The Reverend Melvin Rybarczyk, CR was called to shepherd the parish in 1994. The 40th Anniversary of the parish was celebrated in 1998 with the Right Reverend Archimandrite Wesley Izer, SDB, the Protosyncellus, officiating as the representative of the Most Reverend George Kuzma, Bishop of Van Nuys.
As years passed, the weather began taking its toll on the wooden church building. Father Mel looked at ways to correct the situation as well as to raising funds for the project that lay ahead. Plans were drawn up and submitted to the city for this renovation.
In 2004, the Reverend Robert Pipta was appointed Pastor of Holy Angels. In 2005, under his guidance and with the blessing of the Most Reverend Bishop William Skurla, work began on Phase One of the parish’s ambitious Renovation Project. Necessary repairs on the church and hall as well as building and property enhancements comprised the majority of work that was completed in January of 2006. The renovated hall was blessed, and the generosity of the benefactors celebrated, at a parish festival on February 19th, 2006. During these years, the spiritual commitment of some fervent parishioners was seen as Matins and Vespers came to be celebrated more regularly.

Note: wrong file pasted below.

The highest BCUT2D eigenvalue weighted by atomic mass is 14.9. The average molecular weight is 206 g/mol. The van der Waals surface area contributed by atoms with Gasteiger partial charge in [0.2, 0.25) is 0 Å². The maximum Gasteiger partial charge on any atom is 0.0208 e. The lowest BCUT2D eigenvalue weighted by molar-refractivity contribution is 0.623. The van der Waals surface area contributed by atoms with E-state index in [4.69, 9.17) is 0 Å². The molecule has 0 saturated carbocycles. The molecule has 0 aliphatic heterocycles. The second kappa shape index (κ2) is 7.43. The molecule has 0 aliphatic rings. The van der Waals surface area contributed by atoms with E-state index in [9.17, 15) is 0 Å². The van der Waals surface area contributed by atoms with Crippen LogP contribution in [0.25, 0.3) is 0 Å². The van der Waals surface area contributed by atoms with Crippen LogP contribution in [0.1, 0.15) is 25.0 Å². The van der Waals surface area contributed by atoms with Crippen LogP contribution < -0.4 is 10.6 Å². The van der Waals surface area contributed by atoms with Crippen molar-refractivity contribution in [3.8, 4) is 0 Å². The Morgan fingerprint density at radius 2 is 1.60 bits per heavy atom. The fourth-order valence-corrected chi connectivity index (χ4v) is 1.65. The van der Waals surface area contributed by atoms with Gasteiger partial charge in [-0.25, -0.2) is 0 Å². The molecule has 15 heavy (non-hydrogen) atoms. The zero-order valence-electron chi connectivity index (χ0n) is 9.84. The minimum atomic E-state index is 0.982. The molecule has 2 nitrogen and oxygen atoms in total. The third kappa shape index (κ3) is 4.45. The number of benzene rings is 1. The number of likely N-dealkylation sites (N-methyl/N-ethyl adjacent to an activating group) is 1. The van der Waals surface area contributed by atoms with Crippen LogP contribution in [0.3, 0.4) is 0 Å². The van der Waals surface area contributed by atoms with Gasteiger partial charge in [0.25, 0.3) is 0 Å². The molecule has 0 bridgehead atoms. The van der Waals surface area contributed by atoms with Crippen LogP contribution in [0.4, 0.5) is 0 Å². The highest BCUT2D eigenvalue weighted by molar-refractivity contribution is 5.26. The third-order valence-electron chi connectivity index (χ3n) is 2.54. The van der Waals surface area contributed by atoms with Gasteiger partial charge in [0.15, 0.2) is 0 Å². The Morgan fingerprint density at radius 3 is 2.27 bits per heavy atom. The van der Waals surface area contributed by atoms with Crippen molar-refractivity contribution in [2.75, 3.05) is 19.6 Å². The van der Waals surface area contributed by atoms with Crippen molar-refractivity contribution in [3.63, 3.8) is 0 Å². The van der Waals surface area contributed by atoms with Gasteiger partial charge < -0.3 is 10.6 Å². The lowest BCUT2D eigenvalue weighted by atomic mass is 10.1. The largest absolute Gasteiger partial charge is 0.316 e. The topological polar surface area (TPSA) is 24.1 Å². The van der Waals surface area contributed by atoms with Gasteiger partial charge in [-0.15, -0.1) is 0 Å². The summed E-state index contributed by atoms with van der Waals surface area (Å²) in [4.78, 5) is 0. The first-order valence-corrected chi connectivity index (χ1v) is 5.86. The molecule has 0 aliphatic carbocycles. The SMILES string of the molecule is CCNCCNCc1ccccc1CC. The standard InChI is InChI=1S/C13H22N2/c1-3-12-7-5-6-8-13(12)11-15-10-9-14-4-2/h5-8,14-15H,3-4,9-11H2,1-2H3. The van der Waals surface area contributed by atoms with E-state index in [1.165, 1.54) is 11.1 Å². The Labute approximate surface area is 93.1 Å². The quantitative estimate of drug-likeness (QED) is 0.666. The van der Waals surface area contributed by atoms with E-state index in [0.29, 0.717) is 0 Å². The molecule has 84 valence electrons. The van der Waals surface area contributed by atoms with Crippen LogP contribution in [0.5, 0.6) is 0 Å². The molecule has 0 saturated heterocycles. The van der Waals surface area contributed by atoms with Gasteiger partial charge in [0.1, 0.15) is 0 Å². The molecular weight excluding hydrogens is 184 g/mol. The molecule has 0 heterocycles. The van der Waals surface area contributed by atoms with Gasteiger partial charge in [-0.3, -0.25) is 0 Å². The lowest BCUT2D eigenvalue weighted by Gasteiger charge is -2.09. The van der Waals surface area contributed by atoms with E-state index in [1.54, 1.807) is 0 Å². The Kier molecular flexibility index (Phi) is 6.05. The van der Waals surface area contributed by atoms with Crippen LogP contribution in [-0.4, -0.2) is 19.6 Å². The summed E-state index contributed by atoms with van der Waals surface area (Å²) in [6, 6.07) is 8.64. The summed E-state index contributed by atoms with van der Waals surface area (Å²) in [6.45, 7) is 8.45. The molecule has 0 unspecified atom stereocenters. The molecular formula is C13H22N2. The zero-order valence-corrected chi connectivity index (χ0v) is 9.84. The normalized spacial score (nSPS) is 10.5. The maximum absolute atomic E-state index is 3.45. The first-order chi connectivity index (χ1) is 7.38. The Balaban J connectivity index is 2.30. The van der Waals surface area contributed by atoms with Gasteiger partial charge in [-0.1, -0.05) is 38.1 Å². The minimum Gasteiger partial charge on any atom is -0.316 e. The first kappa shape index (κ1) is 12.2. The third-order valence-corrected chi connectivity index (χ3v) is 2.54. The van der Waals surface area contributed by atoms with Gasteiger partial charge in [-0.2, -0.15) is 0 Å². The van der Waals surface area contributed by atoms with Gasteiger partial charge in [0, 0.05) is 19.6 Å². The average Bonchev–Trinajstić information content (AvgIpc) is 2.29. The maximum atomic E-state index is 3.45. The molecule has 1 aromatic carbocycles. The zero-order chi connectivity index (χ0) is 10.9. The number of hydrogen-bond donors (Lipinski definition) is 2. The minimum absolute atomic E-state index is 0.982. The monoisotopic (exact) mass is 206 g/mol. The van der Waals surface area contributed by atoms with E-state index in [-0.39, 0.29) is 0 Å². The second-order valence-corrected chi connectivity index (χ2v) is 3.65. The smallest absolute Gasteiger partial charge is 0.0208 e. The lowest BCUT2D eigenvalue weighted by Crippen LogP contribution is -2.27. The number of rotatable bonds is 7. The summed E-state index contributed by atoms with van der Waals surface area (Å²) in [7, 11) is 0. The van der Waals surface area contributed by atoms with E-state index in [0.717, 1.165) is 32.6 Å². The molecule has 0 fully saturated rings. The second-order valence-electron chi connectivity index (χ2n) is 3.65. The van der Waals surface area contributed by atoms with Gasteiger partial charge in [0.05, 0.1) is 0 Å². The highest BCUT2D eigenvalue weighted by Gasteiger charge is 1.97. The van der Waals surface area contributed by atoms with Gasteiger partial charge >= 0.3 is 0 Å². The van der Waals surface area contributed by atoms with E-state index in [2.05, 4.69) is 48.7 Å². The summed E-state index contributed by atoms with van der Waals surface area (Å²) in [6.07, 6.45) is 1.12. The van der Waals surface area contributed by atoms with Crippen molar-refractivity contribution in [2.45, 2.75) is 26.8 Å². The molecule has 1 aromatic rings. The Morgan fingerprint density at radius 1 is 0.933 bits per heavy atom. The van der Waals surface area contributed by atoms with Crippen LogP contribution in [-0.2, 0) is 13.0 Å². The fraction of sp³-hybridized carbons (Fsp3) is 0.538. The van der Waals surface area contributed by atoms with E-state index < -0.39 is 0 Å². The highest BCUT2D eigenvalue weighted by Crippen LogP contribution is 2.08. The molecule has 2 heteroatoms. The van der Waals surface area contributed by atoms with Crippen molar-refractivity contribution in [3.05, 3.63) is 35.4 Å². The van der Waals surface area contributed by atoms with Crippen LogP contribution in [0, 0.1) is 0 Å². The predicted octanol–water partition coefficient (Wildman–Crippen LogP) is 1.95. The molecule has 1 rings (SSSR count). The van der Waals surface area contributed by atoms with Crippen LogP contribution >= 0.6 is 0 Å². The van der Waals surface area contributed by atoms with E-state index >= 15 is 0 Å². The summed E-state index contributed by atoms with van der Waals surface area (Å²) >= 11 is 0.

In 2010, the Most Reverend Gerald N. Dino, the Bishop of the re-named “Holy Protection of Mary Eparchy of Phoenix,” allowed for the purchase of a new rectory – a house immediately adjacent to the property that was being sold by good neighbors of the parish. After some renovations and the sale of the previous rectory house, an ideal living and work environment for the pastor came to be.
In 2012, Holy Angels Church began Phase Two of the Renovation Project. An expanded hall, new facade of the church, and replaced parking lot were all part of this major undertaking which was completed in 2016. The Pastor and Pani Janet also renovated the back yard of the rectory with pavers and a wall. New fencing and landscaping improvements to the church grounds took place in 2017.
Holy Angels Church has progressed these past 53 years from a small group of pioneer families into a visible presence of our Byzantine faith on the West Coast. We are grateful to God for his bountiful blessings.